When it comes to dealing with an unexpected pregnancy, much of the compassion, sympathy and focus is placed on the woman. But what about the father of the baby? How does he feel when the mother of his baby is considering adoption, and what are his responsibilities as the birth father?
It is common for birth fathers and birth mothers to experience many of the same emotions, such as grief, denial or sadness, but one of the strongest emotions that birth fathers feel is embarrassment.
Embarrassment is common because these men sometimes feel like they didn’t live up to their responsibilities as the birth father. They fear family members, friends, co-workers or fellow students will look at them as somehow failing the child. And they struggle to accept the fact that, at this point in their lives, they cannot provide for the baby like an adoptive family could.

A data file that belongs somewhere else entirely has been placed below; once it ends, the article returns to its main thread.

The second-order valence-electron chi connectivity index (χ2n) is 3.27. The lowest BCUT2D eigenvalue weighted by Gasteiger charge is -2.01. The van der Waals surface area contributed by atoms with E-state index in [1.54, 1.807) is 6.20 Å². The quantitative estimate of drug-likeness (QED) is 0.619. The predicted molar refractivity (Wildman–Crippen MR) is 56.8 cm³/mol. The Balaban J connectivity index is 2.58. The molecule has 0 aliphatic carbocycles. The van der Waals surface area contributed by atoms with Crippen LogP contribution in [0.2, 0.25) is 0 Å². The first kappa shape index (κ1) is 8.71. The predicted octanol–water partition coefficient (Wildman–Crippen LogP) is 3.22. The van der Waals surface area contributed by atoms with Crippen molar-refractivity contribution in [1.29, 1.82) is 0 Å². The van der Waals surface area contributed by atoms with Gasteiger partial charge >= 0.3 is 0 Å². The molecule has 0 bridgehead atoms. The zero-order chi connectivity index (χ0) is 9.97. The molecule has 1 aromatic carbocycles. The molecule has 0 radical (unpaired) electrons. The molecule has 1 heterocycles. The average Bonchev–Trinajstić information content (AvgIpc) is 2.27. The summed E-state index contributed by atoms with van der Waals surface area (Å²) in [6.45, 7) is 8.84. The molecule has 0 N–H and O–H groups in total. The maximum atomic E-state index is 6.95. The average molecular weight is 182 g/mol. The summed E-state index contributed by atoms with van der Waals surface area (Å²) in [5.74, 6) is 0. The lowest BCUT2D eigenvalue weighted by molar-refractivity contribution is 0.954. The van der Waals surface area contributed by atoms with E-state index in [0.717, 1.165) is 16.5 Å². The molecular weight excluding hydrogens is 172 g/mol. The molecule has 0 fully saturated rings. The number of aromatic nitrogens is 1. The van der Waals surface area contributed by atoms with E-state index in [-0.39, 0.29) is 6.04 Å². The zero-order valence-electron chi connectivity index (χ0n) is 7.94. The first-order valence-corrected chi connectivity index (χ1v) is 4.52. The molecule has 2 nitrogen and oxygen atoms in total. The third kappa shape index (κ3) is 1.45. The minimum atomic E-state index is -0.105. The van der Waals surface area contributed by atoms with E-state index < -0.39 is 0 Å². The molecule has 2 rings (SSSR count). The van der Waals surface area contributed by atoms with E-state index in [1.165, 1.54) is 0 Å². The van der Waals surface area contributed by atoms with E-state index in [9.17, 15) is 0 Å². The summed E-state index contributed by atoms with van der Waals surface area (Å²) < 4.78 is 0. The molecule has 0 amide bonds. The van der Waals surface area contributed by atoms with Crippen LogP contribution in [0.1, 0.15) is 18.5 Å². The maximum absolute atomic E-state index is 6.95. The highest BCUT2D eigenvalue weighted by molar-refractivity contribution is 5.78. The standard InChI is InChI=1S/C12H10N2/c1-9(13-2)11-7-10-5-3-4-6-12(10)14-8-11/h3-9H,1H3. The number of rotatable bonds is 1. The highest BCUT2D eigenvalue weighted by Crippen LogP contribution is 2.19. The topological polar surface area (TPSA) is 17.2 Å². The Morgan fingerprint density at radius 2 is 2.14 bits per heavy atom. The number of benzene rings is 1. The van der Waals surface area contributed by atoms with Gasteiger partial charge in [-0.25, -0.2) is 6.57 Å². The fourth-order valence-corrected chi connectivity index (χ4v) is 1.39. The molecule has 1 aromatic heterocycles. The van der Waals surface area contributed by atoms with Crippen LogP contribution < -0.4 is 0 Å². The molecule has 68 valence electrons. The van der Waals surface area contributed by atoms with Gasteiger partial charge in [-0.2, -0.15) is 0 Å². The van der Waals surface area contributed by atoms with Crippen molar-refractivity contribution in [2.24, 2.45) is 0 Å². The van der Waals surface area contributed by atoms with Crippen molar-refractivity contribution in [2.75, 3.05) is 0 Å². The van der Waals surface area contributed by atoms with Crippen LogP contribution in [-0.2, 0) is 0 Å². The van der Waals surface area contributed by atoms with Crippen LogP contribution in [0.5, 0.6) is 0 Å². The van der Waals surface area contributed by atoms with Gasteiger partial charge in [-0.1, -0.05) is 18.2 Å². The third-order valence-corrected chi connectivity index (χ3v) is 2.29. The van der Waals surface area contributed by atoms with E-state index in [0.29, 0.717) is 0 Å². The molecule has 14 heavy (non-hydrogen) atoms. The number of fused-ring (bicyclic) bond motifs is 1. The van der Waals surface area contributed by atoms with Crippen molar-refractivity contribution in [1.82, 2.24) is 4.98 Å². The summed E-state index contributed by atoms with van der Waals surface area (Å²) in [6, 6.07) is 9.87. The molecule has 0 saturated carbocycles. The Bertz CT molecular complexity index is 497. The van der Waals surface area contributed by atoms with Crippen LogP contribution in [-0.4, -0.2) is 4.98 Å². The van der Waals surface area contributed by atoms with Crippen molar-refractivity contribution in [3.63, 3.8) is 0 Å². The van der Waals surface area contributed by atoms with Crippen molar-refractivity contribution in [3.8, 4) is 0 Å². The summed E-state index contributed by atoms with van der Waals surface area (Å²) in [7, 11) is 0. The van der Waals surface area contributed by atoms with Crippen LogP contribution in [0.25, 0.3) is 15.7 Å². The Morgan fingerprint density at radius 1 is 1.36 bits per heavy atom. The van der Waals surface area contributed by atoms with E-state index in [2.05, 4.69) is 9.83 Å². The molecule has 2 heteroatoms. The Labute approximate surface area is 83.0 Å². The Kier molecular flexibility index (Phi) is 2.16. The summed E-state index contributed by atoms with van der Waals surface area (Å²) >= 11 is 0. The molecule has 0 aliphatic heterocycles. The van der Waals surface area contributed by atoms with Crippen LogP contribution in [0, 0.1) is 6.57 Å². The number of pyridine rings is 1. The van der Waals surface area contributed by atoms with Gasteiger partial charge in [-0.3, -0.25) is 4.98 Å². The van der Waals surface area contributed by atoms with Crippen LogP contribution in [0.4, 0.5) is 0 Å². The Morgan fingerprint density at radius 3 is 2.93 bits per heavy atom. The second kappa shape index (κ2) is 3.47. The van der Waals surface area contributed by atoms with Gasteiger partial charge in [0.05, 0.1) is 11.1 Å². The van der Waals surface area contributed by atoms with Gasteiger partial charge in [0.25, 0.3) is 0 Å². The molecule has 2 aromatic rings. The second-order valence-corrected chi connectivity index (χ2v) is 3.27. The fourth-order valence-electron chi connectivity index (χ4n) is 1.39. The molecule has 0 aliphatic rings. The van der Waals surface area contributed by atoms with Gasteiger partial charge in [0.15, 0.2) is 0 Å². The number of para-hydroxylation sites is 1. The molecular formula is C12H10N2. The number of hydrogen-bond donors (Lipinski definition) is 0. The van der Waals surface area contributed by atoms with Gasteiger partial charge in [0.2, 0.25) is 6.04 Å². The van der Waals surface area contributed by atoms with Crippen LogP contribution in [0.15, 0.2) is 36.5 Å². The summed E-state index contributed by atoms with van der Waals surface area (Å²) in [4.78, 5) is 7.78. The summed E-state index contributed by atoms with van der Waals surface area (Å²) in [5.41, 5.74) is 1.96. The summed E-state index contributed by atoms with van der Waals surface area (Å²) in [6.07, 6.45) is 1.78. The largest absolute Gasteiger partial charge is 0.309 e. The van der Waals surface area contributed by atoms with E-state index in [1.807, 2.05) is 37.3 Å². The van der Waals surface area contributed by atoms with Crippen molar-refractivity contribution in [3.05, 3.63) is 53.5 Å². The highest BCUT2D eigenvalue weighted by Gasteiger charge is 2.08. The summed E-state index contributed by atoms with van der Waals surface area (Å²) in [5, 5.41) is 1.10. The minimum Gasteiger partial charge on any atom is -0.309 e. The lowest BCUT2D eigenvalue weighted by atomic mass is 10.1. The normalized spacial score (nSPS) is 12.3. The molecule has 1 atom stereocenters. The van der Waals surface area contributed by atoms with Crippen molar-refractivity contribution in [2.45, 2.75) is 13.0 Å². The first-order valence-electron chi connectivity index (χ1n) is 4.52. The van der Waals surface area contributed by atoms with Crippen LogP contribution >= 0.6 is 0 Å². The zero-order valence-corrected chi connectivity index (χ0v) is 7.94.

If you are a father in a similar situation, please understand that supporting an adoption doesn’t portray you as irresponsible, weak or a man not living up to the responsibilities of a father. In fact, it is quite the opposite.
Supporting the birth mother’s adoption plan is the most responsible decision you can make in this situation. Making such a difficult decision takes a great deal of strength that will make others proud. You will be remembered as a true blessing to not only your family and the adoptive family, but also to your birth son or daughter.
Regardless if you and the birth mother are still together, you may still be a part of the adoption plan.
If you are still together, you both can decide exactly how you want the adoption to play out. Together, you will choose the adoptive family, what kind of contact you want with the adoptive family, and what the hospital stay will look like.
If you and the birth mother are not together anymore, you can still be involved in the adoption, and you can even create your own adoption plan. For example, if the birth mother is interested in a closed adoption, but you are interested in receiving pictures, letters and periodic emails from the adoptive family, that can be arranged by your Birth Parent Counselor.
For many birth fathers, this decision can be as difficult as it is for the birth mother.